Cannon is the author of what I think is by far the best book on Reagan, one that came out in 1991 originally (if I recall correctly) and so thoroughly captured Reagan's politics and personality than no book has come close. Cannon was a journalist in California and then followed Reagan to DC to cover him there, and he defined Reagan so well that nobody has added much to the portrait.
I was at a conference last summer and someone pointedly asked a professor who was blithely declaring Bush the worst president in history how he thinks the inevitable revisionism might look. The professor, a pompous sort even given the context, declared that it would never happen. But it always does (except for regarding Buchanan perhaps). So, this piece is worth reading as food for thought.
(For the record, I am confident as a historian that the Bush era will always be seen as an unmitigated disaster and I can't imagine how someone will argue otherwise, though I know how these things shift. I suppose it is possible that the next administration could be worse, but that is a terrifying thought. Almost forgot to mention, Bush increased NSA spying powers today)
Reaching for a Place in History - washingtonpost.com: "By conservative lights, federal court appointments are even more important; tax cuts can be repealed, but federal judgeships are for life. Here too, Bush has justified the faith conservatives placed in him -- and then some. His two Supreme Court appointees, John G. Roberts Jr. and Samuel A. Alito Jr., made many of the party faithful even happier than Reagan's less predictable troika of Sandra Day O'Connor, Anthony Kennedy and Antonin Scalia. When he leaves office, Bush will have appointed approximately one third of the judges on the federal bench, tilting it indisputably to the right. Terry Eastland, a Justice Department official in the Reagan administration and now publisher of the Weekly Standard, calls Bush's judicial appointments his 'strongest achievement.'"
If we considered just the domestic front, the Bush-Reagan comparisons would be more flattering to the younger man. But in the wake of U.S. anger and activism after 9/11, Bush led the nation into a preventive war against Iraq. Notwithstanding the complicity of a malleable Congress (including virtually all the Democrats with presidential aspirations, save Sen. Barack Obama), this was Bush's war. We doubt it would have been Reagan's. Despite the widespread support for the 2003 invasion among Reaganites in Congress, our research has convinced us that Reagan -- prone to lower-key measures such as arming the Nicaraguan contras, burned from sending the Marines to Lebanon in 1983 and generally inclined to see the United States as a shining exemplar rather than a mailed conqueror -- would not have undertaken Bush's nation-building war. We can't know how Iraq will turn out either, but it is decisively shaping near-term perceptions of Bush's presidency.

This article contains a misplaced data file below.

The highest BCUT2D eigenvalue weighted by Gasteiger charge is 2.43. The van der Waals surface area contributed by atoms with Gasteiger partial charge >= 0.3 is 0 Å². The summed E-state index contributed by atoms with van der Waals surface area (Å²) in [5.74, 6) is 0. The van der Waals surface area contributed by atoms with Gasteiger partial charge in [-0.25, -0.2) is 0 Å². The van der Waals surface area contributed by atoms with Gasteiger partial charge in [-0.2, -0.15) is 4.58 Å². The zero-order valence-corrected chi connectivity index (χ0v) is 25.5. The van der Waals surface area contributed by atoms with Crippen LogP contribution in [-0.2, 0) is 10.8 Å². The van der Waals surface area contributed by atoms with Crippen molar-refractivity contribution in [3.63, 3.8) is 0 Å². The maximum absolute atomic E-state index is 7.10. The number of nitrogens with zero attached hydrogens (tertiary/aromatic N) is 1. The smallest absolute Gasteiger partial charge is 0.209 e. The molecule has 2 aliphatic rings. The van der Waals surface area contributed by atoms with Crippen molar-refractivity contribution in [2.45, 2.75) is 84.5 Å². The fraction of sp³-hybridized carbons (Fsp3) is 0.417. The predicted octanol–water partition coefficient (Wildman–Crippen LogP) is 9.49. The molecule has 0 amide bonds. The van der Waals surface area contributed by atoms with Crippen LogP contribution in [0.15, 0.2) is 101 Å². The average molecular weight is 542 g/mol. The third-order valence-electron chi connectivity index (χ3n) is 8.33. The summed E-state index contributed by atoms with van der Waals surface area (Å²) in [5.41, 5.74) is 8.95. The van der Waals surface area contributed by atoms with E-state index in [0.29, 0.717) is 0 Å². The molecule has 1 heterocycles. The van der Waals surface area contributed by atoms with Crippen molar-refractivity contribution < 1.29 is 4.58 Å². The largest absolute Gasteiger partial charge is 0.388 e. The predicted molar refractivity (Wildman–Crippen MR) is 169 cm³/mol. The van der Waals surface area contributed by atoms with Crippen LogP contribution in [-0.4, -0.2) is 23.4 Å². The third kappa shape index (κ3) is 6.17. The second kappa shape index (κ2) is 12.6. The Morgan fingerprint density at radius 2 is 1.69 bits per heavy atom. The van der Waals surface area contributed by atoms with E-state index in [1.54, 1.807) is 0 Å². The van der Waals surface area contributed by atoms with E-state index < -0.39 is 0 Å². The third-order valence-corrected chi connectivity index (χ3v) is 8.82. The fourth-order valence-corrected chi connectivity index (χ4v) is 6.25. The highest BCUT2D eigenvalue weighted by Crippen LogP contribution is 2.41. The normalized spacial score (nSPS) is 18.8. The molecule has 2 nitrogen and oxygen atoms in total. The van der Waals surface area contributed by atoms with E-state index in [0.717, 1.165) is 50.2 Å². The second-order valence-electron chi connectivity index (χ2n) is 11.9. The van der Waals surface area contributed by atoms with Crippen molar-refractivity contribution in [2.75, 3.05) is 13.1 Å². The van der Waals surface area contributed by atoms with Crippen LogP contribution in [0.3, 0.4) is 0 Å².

In 1980 and 1984, Reagan's coattails carried hundreds of Republicans into seats in state legislatures. In eight years of Reagan's rule, the percentage of Americans who identified themselves as Republicans grew from 33 percent to 42, while the proportion of self-identified Democrats fell below 50 percent for the first time since the era of Franklin D. Roosevelt. These trends let the Republicans capture both houses of Congress in 1994 and hold them until 2006. Much of Newt Gingrich's famed "Contract With America" was drawn from Reagan's ideas, recycled from his second-term State of the Union addresses.
That is all in peril now. "It took 30 years to build the Reagan coalition," Catholic University political scientist John Kenneth White wrote on the eve of the 2006 midterm elections. "It has taken George W. Bush just two years to destroy it."
This harsh judgment attributes too much to one man. For one thing, Reagan's role in helping end the Cold War removed one of the pillars that united conservatives and made their philosophy palatable to a majority of Americans. For another, Bush is hardly responsible for every legislative miscalculation, grotesque budget "earmark" or outright bribe accepted by congressional Republicans during his tenure -- all key factors in helping drive Americans away from the GOP.
Nonetheless, politics is ultimately about keeping score. Bush's approval rating is now in Carter territory, less than 30 percent of Americans hold a positive view of the Republican Party, and Democratic presidential candidates have overtaken the Republicans in campaign money, votes and crowds. The Republicans' chances of taking Congress back from the Democrats are slim. So we can indeed reach a short-term political judgment of George W. Bush: He is a disaster -- if not the worst president of all time, then at least the worst since Carter, Hoover or any other recent failure. But who knows how the story will end?